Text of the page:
gms | German Medical Science

Kongress Medizin und Gesellschaft 2007

17. bis 21.09.2007, Augsburg

Biomass smoke, cooking and severe malaria in Nouna, Burkina Faso

Meeting Abstract

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  • Shelby Yamamoto - University of Heidelberg, Heidelberg
  • Rainer Sauerborn - University of Heidelberg, Heidelberg
  • Ali Sié - Centre de Recherche en Santé de Nouna, Nouna

Kongress Medizin und Gesellschaft 2007. Augsburg, 17.-21.09.2007. Düsseldorf: German Medical Science GMS Publishing House; 2007. Doc07gmds751

Die elektronische Version dieses Artikels ist vollständig und ist verfügbar unter: http://www.egms.de/de/meetings/gmds2007/07gmds751.shtml

Veröffentlicht: 6. September 2007

© 2007 Yamamoto et al.
Dieser Artikel ist ein Open Access-Artikel und steht unter den Creative Commons Lizenzbedingungen (http://creativecommons.org/licenses/by-nc-nd/3.0/deed.de). Er darf vervielf&aauml;ltigt, verbreitet und &oauml;ffentlich zug&aauml;nglich gemacht werden, vorausgesetzt dass Autor und Quelle genannt werden.


Gliederung

Text

Introduction: Forty percent of the world’s population is at risk for malaria; however, most of the risk is borne by sub-Saharan Africa [1]. Biomass smoke may offer some protection from malaria by creating environments that are inhospitable for mosquitoes and therefore interrupting the transmission of malaria [2], [3].

Methods and Materials: A retrospective, matched case-control study was carried out to examine the biomass smoke concentrations and cooking practices in the homes of women (15-45 years) and/or children (≤9 years) together with the occurrence of severe malaria in Nouna, Burkina Faso. Cases were matched to controls on age, sex, ethnicity and geographic location. Real-time measurements of fine particulate matter and carbon monoxide concentrations were assessed and an extensive survey of the kitchen characteristics and cooking practices of participating households was conducted. Conditional logistic regression for a matched case-control study was used in the analyses with SAS 9.1 [4].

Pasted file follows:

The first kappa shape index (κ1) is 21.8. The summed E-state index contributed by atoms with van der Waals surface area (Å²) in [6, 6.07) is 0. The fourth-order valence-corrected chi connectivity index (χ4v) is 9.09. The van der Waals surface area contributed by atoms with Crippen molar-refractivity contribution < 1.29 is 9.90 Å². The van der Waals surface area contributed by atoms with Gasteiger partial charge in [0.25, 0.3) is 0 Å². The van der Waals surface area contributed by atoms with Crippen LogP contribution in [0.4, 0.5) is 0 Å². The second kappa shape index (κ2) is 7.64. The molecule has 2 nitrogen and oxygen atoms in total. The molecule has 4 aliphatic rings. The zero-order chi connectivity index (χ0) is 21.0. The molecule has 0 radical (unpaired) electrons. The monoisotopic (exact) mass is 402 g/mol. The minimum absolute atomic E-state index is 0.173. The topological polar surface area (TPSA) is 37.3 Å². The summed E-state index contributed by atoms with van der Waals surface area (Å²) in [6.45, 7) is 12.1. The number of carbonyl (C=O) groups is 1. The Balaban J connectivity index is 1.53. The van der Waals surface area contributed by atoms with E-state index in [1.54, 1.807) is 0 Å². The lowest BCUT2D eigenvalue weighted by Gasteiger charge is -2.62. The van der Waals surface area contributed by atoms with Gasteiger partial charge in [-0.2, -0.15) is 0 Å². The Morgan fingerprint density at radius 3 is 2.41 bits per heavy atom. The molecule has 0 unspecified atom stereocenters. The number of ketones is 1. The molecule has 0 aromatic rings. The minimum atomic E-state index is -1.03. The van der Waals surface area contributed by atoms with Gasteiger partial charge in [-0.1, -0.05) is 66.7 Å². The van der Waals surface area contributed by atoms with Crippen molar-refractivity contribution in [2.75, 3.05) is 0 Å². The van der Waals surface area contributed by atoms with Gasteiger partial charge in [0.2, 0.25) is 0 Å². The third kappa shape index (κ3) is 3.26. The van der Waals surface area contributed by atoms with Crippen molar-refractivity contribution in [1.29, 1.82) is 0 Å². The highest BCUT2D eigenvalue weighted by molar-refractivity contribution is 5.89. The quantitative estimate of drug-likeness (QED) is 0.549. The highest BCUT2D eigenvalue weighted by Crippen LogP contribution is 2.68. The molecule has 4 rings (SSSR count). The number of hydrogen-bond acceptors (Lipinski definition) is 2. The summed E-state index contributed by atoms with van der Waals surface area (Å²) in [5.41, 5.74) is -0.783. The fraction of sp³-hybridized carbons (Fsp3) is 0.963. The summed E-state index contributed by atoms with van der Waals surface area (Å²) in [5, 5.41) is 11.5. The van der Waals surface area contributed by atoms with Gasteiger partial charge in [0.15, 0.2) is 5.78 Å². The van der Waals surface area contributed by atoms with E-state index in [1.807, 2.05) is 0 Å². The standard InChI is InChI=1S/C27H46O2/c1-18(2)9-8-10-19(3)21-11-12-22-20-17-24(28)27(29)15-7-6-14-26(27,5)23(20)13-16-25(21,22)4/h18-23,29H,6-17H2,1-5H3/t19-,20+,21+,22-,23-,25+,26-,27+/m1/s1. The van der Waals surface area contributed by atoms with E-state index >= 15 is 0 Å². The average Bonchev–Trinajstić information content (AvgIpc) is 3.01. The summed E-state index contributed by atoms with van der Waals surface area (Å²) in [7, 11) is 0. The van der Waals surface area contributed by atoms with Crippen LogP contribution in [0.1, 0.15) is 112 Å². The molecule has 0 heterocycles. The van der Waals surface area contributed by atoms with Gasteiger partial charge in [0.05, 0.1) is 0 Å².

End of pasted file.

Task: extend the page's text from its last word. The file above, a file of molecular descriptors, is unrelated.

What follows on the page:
Results: Mean area PM2.5 concentration for cases was 2069µg/m3 and 2387µg/m3 for controls. Mean personal CO concentrations for cases and controls were 1.95ppm and 2.71ppm, respectively. The PM2.5 and CO case and control concentrations were not significantly different (OR=0.95, p=0.36, 95%CL=0.85-1.06, OR=0.93, p=0.35, 95%CL=0.81-1.08, respectively). In terms of cooking practices, use of an improved stove was associated with an increase in the risk of severe malaria (OR=3.39, p=0.004, 95%CL=1.49-7.75) as was an average cooking time less than three hours per day (OR=2.18, p=0.02, 95%CL=1.14-4.18).

Conclusions: Our results indicate that there was no statistically significant difference between cases and controls in terms of mean area PM2.5 and mean personal CO concentrations. Interestingly, the use of an improved stove and average cooking time of less than three hours per day were associated with an increased risk. These results suggest that biomass smoke could be protective; however, further follow-up is necessary.


References

1.
World Health Organization. Roll Back Malaria Information Sheet. Geneva: World Health Organization; 2004. http://www.rbm.who.int/cmc_upload/0/000/015/372/RBMInfosheet_1.htm Externer Link
2.
Snow RW, Bradley AK, Hayes R, Byass P, Greenwood BM. Does woodsmoke protect against malaria? Annals of Tropical Medicine and Parasitology. 1987;81(4):449-51.
3.
Bockarie MJ, Service MW, Barnish G, Momoh W, Salia F. The effect of woodsmoke on the feeding and resting behaviour of Anopheles gambiae s.s. Acta Tropica. 1994;57:337-40.
4.
SAS Institute Inc. SAS 9.1 for Windows. Cary, NC, USA; 2003.